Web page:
Almost all illnesses are more easily managed when caught early. Here’s a list of some basic tests that can help you prevent major problems. Note that your doctor may recommend different tests according to your personal profile and medical history.

Blood pressure check.
Even if you don’t have high blood pressure (hypertension), it’s important to get your blood pressure checked during your yearly visit, if not more often.
Lipid panel. Around age twenty-five, ask your doctor about a lipid panel, which can be an effective way to monitor heart disease risk by checking cholesterol levels. A cholesterol test can help determine your risk for atherosclerosis, or plaque buildup in your arteries. High cholesterol levels don’t always have symptoms attached, so this test is a resourceful tool.
Pap smear. By age twenty-one, or when you become sexually active, make an appointment for a Pap smear. Pap smears help detect cervical cancer, which can be cured if detected early. If you are over thirty and your Pap smear and HPV tests are negative, you may be considered in a low risk group and need a Pap smear only every three years.

Visit an eye doctor. Getting your eyes checked can monitor changes in your vision and signs of glaucoma, age-related degeneration, cataracts, diabetes, and high blood pressure. To keep your eyes healthy, wear sunglasses (even when it’s cloudy) that block UVA and UVB radiation.
Testicular exam. This test can help prevent testicular cancer, which occurs most often in men between twenty and thirty-nine, according to the National Cancer Institute. If you see a small lump or swelling, or feel pain or discomfort in a testicle or the scrotum, see a doctor before your next checkup.

Mammogram. Women should start having a mammogram once a year beginning at age forty. Breast cancer is the second leading cause of cancer deaths among women, according to the National Cancer Institute. Between your annual screenings, conduct a monthly breast self-exam. A guide to breast self-exams is available through the American Cancer Society at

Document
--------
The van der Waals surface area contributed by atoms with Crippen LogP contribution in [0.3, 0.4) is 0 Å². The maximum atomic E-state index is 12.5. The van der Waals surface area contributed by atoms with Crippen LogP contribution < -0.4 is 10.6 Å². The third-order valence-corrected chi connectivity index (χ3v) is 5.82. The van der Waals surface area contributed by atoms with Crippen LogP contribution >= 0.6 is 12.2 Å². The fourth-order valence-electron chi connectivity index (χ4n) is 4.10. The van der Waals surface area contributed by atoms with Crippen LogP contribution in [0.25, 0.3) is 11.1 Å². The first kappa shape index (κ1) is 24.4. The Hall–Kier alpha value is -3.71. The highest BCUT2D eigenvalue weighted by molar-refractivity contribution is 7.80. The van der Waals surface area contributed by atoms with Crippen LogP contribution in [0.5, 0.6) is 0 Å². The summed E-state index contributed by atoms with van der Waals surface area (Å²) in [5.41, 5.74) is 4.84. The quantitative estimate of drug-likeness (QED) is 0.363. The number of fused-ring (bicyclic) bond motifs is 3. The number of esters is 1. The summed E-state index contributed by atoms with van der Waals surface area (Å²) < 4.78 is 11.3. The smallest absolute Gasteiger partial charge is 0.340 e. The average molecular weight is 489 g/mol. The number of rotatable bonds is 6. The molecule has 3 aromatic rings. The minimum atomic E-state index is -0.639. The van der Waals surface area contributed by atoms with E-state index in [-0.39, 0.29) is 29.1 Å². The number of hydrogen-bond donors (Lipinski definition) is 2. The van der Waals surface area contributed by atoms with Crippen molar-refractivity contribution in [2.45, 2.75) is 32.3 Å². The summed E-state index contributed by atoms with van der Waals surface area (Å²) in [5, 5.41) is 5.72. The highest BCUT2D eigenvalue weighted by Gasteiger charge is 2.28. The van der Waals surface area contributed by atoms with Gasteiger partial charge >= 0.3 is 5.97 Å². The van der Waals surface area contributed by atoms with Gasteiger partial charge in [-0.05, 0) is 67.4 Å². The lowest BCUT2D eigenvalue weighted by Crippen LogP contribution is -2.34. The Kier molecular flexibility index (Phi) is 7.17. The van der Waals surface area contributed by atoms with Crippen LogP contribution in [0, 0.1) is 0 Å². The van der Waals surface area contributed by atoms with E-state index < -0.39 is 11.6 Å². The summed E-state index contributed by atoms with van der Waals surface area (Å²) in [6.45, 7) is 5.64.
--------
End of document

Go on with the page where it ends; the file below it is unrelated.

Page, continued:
Colonoscopy. Colon cancer, a common cancer among adults, usually begins as a small polyp, about the size of a mushroom. Colonoscopies can prevent the complications of colon cancer by identifying and removing the polyps early. The American Cancer Society recommends a first colonoscopy for most people at age fifty. However, if you have a first-degree relative (parents, siblings) who had colon cancer, you should get screened ten years before your loved one was diagnosed.

Bone-density test. The U.S. Preventive Services Task Force recommends a routine bone-density screening, also known as a DEXA scan, if you’re female and sixty-five or older or if you’re sixty and have an increased risk of osteoporosis. Bones weaken as you age, and bone density can plummet following menopause.

Tests to have done at every age
Yearly skin checks. Have your dermatologist look for moles that are asymmetrical, have irregular borders, change in color, or are longer than a pencil eraser.
Regular dental cleanings. Going to the dentist at least once a year can help prevent decay and gingivitis. Keep up with X-rays and have your dentist inspect your lips, gums, and tongue for oral cancer.

This article originally appeared in the May issue of the EAST COBBER magazine, on page 48. Click here to view the digital edition.